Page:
- Open Access
Sensitization to cereals and peanut evidenced by skin prick test and specific IgE in food-tolerant, grass pollen allergic patients
Clinical and Translational Allergy volume 1, Article number: 15 (2011)
The botanical relation between grass and cereal grains may be relevant when diagnosing food allergy to cereals. The aim was to investigate the diagnostic specificity of skin prick test (SPT) and specific immunoglobulin E (sIgE) tests to cereals and peanut in grass pollen allergic subjects without history of, and clinically reactions to foods botanically related to grass.
70 subjects (41 females; mean age 32 years) and 20 healthy controls (13 females; mean age 24 years) were tested by open food challenge (OFC) with cereals and peanut. SPT and sIgE both with Immulite® (Siemens) and ImmunoCAP® (Phadia) to grass and birch pollen, cereals, peanut and bromelain were performed.
Of the 65 OFC-negative subjects 29-46% (SPT, depending on cut-off), 20% (Immulite) and 38% (ImmunoCAP) had positive results to one or more of the foods tested. Controls were negative in all tests. Cross-reactive carbohydrate determinants (CCD) as evidenced by reaction to bromelain could explain only a minority of the measured IgE-sensitizations.
Grass pollen allergic patients with documented food tolerance to cereals and peanut may express significant sensitization. False-positive cereal or peanut allergy diagnoses may be a quantitatively important problem both in routine clinical work and epidemiological studies.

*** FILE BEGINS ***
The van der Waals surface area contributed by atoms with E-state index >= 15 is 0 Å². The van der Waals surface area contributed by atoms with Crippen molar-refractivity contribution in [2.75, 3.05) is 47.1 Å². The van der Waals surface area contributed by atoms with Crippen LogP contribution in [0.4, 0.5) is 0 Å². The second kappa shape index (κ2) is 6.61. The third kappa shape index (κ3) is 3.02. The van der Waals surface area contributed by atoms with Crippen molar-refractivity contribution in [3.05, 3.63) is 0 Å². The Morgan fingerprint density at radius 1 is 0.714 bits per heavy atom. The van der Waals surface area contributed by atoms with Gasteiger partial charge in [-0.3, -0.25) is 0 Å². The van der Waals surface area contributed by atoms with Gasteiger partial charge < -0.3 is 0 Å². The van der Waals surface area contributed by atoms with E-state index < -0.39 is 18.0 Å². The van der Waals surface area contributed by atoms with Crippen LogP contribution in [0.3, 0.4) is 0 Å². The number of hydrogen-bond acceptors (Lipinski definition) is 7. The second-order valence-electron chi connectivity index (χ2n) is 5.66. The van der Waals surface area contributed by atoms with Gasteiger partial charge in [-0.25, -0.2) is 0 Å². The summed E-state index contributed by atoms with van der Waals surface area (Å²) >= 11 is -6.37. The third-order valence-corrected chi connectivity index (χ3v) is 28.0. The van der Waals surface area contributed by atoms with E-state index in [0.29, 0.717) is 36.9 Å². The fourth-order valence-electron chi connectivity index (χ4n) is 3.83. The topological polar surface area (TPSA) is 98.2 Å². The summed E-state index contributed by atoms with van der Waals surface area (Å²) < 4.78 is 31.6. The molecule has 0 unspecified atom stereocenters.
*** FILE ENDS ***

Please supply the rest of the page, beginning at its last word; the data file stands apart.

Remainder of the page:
Wheat IgE-mediated allergy manifests itself as food allergy  and as occupational inhalant allergy (Baker's asthma)  and identical allergens seem to be responsible in both allergies, although their relative importance differ [3, 4]. It is a general clinical experience that also patients without these diseases may display positive skin test or immunoglobulin E (IgE) towards wheat and the cross-reactivity between grass pollen and cereals may have an impact on the specificity of the diagnostic tests [1, 5–7].
In a non-published retrospective study performed in our department we found a large number of positive reactions to cereals in specific IgE (sIgE) tests in grass pollen allergic patients claiming to tolerate cereals, when interviewed by telephone. Also Jones et al.  found clinically non-relevant reactions to cereals in grass pollen allergic patients. Low specificity of cereal-related diagnostic tests is a particular problem since grass pollen allergy is very prevalent compared to true cereal allergy, but studies of grass pollen allergic subjects with clinical tolerance to cereals confirmed by food challenge are scanty. False positive tests may result in overestimation of cereal allergy prevalence in epidemiological studies, and on the individual level lead to unwarranted dietary restrictions or unnecessary double-blind, placebo-controlled food challenges (DBPCFC).
Our aim was to investigate the diagnostic specificity, i.e. number of false positives, of skin prick test (SPT) and sIgE tests to cereals and peanut in a group of grass pollen allergic subjects without history of and clinically reactions to foods botanically related to grass. This was done in a prospective study where tolerance to cereals and peanut in grass pollen allergic subjects was verified by a negative food challenge and the correlation between two different sIgE tests was investigated. While botanically unrelated to cereals, we also looked into the cross-reactivity between peanut and grass pollen. Studies have shown a clinically irrelevant association between grass and peanut [9–12], and we know that a positive test to peanut may alarm patients and clinicians.
Materials and methods